Back pain: Symptom
Medically reviewed by Drugs.com. Last updated on Sep 17, 2022.
The spine is a column of bones held together by muscles, tendons and ligaments. The spinal bones are cushioned by shock-absorbing disks. A problem in any part of the spine can cause back pain. For some people, back pain is simply an annoyance. For others, it can be excruciating and disabling.
Most back pain, even severe back pain, goes away on its own within six weeks — especially for people under age 60. Surgery usually isn't suggested for back pain. Generally, surgery is considered only if other treatments aren't effective.
A common cause of back pain is injury to a muscle or ligament. These strains and sprains can occur for many reasons, including improper lifting, poor posture and lack of regular exercise. Being overweight may increase the risk of back strains and sprains.
Back pain may also be caused by more-serious injuries, such as a spinal fracture or ruptured disk. It can also result from arthritis and other age-related changes in the spine. Certain infections can cause back pain.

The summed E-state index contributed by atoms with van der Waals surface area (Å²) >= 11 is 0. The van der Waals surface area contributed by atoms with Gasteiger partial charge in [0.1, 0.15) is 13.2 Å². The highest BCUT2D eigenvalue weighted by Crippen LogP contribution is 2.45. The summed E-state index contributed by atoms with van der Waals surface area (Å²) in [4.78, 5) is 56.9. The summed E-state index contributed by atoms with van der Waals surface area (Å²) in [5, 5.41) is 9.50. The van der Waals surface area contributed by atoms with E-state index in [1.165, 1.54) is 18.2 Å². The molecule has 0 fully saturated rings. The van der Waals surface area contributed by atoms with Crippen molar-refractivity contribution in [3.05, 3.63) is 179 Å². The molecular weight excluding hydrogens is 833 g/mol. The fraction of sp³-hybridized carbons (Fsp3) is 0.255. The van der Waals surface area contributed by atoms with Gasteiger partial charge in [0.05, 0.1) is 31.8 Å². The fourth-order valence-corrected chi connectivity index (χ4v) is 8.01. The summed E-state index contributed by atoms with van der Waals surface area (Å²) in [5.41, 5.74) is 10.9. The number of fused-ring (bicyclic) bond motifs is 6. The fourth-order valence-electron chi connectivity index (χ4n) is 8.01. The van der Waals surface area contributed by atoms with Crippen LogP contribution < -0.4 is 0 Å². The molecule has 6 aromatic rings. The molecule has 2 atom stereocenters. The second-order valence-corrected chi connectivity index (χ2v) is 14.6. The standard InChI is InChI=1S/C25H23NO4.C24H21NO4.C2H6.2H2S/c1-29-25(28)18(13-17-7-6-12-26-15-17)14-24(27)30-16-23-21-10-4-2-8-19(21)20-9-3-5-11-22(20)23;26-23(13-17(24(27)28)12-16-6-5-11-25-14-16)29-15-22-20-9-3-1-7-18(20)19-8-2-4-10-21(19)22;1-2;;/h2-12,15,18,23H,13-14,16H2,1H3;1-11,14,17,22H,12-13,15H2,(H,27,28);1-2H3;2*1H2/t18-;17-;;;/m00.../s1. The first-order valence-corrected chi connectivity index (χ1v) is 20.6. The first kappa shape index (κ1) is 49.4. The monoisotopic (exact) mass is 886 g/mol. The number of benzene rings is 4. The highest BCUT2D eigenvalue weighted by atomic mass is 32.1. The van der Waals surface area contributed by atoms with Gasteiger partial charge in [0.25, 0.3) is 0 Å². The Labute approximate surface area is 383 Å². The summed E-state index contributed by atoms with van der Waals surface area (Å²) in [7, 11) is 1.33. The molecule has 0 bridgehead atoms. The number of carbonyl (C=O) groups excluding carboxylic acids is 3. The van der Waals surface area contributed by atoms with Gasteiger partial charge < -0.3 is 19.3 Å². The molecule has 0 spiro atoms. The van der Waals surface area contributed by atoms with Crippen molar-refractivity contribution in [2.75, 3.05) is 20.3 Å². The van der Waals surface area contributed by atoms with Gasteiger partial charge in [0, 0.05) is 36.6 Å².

Possible causes of back pain include:
- Ankylosing spondylitis
- Herniated disk
- Kidney infection (pyelonephritis)
- Kidney stones
- Muscle strains
- Osteoarthritis (disease causing the breakdown of joints)
- Osteomyelitis (a bone infection)
- Poor posture
- Spinal cord tumor
- Spinal fractures
- Spinal stenosis
When to see a doctor
Most back pain gets better within a few weeks without treatment. Bed rest isn't recommended. Over-the-counter pain medications often help reduce back pain. So might applying cold or heat to the painful area.
Schedule an office visit
Call your health care provider if your back pain hasn't improved after a week of home treatment or if your back pain:
- Is constant or intense, especially at night or when lying down
- Spreads down one or both legs, especially if the pain extends below the knee
- Causes weakness, numbness or tingling in one or both legs
- Occurs with unintended weight loss
- Occurs with swelling or redness on the back
Seek emergency medical care
Call 911 or emergency medical help or have someone drive you to the emergency room if your back pain:
- Occurs after a trauma, such as a car crash, bad fall or sports injury
- Causes new bowel or bladder control problems
- Occurs with a fever